under whose direction Captain Nones had been placed, instructing him to turn over the negroes to the civil authorities of Annapolis. They acknowledged that they were runaway slaves, the property of Virginias who were secessionists, and alleged that they were on their way to Baltimore. In my letter to Colonel Roberts* I expressed the desire that no officer in this department should take negroes into custody unless they were detected in committing some criminal act in which case they might be arrested and turned over to the civil authority. I said to him also that we as a part of the military establishment of the country had nothing to do with fugitives from service; that we had no ministerial powers for their capture or surrender, and that their masters must resort to the measures provided by law for their recovery. And I directed him if negroes came into his encampment unless as laborers or servants, and if slaves without the consent of their masters, not to receive them.
Not being sure that these views accord with those of the Government I inclosed my letter to Colonel Roberts to the Secretary of War on the 8th instant asking speedy action in regard to the matter. To this letter I have received no answer. I have stated the substance of my letter to Colonel Roberts. It was not entered in my letter-book and I kept no copy. This morning Captain Nones, who came from Annapolis yesterday by my order and anchored his vessel off Fort Carroll, an unfinished work at the mouth of the lower harbor, captured two more negroes and brought me the inclosed communication. * I have ordered him to take no more into custody. He has now five slaves on board his vessel doing nothing except consuming rations. I ask your direction in regard to them. The three first are held under an order from the Secretary of the Treasury sent by telegraph from Wilmington, Del., about twelve days ago.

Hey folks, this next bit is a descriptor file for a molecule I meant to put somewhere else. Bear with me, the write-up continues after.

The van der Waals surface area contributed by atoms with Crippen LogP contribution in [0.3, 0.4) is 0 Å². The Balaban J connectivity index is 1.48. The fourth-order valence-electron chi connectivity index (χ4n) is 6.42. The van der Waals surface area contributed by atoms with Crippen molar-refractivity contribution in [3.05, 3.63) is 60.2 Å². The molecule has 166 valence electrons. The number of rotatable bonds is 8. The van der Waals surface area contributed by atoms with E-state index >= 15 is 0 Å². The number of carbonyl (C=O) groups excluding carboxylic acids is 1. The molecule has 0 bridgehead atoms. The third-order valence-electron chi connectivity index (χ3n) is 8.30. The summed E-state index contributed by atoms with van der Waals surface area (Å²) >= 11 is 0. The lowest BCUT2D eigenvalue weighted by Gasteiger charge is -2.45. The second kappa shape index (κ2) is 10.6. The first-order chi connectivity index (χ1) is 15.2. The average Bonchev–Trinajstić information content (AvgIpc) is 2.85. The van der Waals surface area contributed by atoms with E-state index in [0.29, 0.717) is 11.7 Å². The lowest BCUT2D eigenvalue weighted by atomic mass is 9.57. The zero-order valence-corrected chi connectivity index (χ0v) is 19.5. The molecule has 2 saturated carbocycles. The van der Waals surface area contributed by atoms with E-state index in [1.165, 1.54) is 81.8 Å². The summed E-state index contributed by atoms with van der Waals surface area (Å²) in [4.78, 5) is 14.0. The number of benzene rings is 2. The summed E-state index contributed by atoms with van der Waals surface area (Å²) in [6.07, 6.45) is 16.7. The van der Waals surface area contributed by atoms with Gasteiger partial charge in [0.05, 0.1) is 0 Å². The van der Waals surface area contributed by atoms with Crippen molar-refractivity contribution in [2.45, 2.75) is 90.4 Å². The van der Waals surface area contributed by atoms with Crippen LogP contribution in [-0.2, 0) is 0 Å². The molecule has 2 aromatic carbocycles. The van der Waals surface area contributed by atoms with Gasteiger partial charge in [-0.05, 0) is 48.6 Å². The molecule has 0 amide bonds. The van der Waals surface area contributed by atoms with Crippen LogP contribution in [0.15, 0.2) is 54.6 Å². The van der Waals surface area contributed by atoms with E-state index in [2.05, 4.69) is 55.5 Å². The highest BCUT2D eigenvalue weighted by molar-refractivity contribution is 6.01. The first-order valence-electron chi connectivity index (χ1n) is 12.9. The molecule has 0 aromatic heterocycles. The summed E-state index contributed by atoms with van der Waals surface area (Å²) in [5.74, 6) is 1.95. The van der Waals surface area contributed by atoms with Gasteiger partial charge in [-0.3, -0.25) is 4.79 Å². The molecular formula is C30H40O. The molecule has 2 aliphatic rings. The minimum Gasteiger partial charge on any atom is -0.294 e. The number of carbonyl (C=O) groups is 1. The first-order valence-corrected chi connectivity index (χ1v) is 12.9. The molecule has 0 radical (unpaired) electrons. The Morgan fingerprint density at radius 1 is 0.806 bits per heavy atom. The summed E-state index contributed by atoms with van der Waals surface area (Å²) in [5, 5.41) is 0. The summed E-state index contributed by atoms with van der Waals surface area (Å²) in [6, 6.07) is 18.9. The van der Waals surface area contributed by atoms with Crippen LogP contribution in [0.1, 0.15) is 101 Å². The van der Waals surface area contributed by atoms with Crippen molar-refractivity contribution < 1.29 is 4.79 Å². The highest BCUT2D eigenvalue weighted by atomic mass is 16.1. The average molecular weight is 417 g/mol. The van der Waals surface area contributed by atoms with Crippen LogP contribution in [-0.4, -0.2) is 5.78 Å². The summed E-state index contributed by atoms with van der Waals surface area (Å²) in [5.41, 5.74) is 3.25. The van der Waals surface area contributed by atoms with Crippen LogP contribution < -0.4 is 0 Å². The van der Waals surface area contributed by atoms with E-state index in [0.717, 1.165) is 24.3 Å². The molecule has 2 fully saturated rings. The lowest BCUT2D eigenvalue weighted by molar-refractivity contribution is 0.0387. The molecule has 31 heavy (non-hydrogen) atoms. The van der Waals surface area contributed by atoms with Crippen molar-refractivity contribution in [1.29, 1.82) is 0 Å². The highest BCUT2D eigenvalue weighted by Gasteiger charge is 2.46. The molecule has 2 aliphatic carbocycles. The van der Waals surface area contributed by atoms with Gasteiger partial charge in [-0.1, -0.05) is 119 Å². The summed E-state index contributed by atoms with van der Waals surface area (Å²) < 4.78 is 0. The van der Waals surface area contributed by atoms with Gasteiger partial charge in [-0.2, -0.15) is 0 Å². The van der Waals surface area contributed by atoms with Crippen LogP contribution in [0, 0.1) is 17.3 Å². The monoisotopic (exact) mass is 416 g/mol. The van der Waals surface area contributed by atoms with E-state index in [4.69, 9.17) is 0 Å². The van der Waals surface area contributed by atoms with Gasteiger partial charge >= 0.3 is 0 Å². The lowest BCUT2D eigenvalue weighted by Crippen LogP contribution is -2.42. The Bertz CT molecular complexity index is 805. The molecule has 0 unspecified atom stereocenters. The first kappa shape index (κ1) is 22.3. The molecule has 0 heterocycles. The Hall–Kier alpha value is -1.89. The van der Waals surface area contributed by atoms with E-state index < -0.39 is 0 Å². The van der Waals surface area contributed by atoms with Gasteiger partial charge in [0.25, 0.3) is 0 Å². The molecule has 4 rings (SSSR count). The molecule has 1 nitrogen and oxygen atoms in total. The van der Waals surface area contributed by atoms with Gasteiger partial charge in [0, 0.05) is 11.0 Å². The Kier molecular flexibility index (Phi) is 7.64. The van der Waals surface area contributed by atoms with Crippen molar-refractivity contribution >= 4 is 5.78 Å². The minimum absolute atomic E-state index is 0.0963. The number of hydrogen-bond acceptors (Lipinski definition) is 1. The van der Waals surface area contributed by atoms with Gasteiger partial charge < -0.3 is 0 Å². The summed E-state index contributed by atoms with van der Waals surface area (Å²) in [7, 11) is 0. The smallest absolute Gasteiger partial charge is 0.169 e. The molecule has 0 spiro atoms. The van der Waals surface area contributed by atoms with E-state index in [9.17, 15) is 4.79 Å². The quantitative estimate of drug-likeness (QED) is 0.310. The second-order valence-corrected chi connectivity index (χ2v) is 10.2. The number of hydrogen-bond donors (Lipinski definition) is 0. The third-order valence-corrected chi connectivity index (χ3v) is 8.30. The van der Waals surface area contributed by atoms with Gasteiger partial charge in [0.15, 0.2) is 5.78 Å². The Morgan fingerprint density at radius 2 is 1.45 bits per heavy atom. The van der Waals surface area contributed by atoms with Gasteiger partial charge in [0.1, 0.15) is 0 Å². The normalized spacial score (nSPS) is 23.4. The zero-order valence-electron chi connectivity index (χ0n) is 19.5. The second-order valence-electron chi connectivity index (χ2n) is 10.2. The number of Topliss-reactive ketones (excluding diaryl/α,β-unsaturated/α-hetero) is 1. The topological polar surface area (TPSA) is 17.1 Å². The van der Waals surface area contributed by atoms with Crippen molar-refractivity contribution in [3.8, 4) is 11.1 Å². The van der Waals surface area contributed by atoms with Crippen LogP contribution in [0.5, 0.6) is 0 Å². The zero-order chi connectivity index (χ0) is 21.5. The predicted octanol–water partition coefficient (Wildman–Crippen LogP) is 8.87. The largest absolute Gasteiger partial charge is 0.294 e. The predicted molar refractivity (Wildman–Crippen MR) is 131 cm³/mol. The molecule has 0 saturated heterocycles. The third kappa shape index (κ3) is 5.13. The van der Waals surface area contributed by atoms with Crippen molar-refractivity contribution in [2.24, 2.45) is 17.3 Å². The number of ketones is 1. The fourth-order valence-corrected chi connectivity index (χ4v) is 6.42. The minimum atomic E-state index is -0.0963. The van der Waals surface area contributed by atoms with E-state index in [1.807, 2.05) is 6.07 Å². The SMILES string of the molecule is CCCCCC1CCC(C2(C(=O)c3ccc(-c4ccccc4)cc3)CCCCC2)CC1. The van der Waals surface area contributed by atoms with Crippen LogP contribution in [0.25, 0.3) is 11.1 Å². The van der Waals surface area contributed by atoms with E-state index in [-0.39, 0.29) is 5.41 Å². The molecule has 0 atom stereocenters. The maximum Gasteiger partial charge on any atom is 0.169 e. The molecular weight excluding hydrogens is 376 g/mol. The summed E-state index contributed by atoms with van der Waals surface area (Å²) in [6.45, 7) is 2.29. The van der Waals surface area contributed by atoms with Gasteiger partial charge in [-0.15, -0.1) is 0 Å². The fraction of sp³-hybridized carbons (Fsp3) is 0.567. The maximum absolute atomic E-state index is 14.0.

Unless we abstain from the reception or the capture of fugitive slaves I think we shall involve ourselves in the most serious difficulty. Their numbers will increase rapidly if it is understood that they are to be received and fed especially as we advance into Virginia; and we shall not only be oppressed by a useless burden but we shall expose ourselves to the imputation of intermeddling with a matter entirely foreign to the great questions of political right and duty involved in the civil strife which has been brought upon us by disloyal and unscrupulous men. Our cause is a holy one and should be kept free from all taint.
I have the honor to be, very respectfully, yours,
JOHN A. DIX,
HEADQUARTERS DEPARTMENT OF PENNSYLVANIA,
Baltimore, Md., August 23, 1861.
Captain HENRY B. NONES,
Commanding Revenue Cutter Forward.
SIR: Mr. Levin F. Donnack and Mr. Samuel Keene, of Dorchester, have come here in pursuit of the two fugitive slaves taken up by you near Fort Carroll. If you are satisfied that they are the owners as I am you will please deliver them up with the canoe and sail.
I am, respectfully, yours,
JOHN A. DIX,